(KFVS) - The future of Missouri public schools will require screening for a disorder that easily goes unnoticed.
Beginning in the 2018-19 school year, Missouri schools will be required to screen students for dyslexia.
"One of the reasons we're beginning to screen for dyslexia is it's a disorder that often is not diagnosed through a normal special education process," Diana Rogers-Adkinson, Southeast Missouri State University's Dean College of Education said.
According to the bill, "dyslexia screening" will be a short test conducted by a teacher or school counselor to determine whether a student likely has dyslexia or a related disorder. It will not represent a medical diagnosis but indicates that the student could benefit from support.
The Dyslexia Center of Utah said 70 to 80 percent of people with poor reading skills are likely dyslexic.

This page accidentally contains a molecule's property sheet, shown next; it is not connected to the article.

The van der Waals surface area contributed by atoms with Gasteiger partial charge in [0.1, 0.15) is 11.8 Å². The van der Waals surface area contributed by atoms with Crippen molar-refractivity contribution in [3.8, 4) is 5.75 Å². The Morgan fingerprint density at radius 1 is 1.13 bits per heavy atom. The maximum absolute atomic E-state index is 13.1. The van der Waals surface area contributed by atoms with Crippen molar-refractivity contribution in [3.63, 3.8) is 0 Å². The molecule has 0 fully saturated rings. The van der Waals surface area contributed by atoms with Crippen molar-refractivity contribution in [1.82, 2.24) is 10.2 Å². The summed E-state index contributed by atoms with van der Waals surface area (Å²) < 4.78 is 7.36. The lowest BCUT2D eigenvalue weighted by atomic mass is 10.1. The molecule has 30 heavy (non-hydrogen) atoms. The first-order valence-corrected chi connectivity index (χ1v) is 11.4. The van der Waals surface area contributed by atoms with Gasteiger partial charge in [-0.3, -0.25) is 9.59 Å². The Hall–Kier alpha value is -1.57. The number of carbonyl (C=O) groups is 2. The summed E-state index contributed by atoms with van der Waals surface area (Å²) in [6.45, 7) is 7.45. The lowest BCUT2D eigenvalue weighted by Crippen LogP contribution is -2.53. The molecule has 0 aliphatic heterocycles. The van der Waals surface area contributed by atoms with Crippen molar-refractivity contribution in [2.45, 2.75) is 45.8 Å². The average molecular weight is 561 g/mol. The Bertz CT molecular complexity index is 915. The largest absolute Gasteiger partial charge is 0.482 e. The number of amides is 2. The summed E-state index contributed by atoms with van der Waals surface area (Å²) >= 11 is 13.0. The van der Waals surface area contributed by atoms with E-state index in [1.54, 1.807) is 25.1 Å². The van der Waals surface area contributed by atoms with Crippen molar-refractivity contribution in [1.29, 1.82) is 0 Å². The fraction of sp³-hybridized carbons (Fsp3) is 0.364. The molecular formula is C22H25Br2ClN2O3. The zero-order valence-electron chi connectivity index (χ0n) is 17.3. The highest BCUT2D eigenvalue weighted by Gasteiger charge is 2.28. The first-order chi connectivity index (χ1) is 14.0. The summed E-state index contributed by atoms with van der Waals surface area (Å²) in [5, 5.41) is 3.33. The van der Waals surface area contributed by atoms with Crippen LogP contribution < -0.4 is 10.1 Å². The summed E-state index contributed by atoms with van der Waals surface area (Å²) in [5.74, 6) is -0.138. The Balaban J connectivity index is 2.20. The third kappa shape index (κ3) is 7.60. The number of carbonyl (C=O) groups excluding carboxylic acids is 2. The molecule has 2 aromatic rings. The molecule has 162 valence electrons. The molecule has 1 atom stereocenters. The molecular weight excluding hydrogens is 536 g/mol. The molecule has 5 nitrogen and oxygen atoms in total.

"Screening helps these children who might be struggling readers be able to get some assistance and support earlier, rather than fall behind, in terms of their reading skills," Rogers-Adkinson said.
She said the law will make sure that higher education, like Southeast Missouri State University, will include training on dyslexia.
"This will be new, the law does mandate that higher education makes sure that we integrate this into our pre-teachers training," Rogers-Adkinson said.
"So, the average teacher who starts graduating over the next year or two they'll have this as part of their base knowledge," she said. "The state will also be making sure that all practicing teachers get updated on how to better support these students."
Rogers-Adkinson said she thinks lawmakers pushed the for the bill because of parent concern.
"It's from a real grassroots, parents-level effort," she said. "So parents had children, that had dyslexia, and were not being served in the schools, and really lobbied to get this bill passed, because their children's needs were not being met in the state and from their opinion. So that's really what brought this forward and these types of bills have been passed a lot nationally. It's kind of a new wave of legislation from a parent advocacy perspective."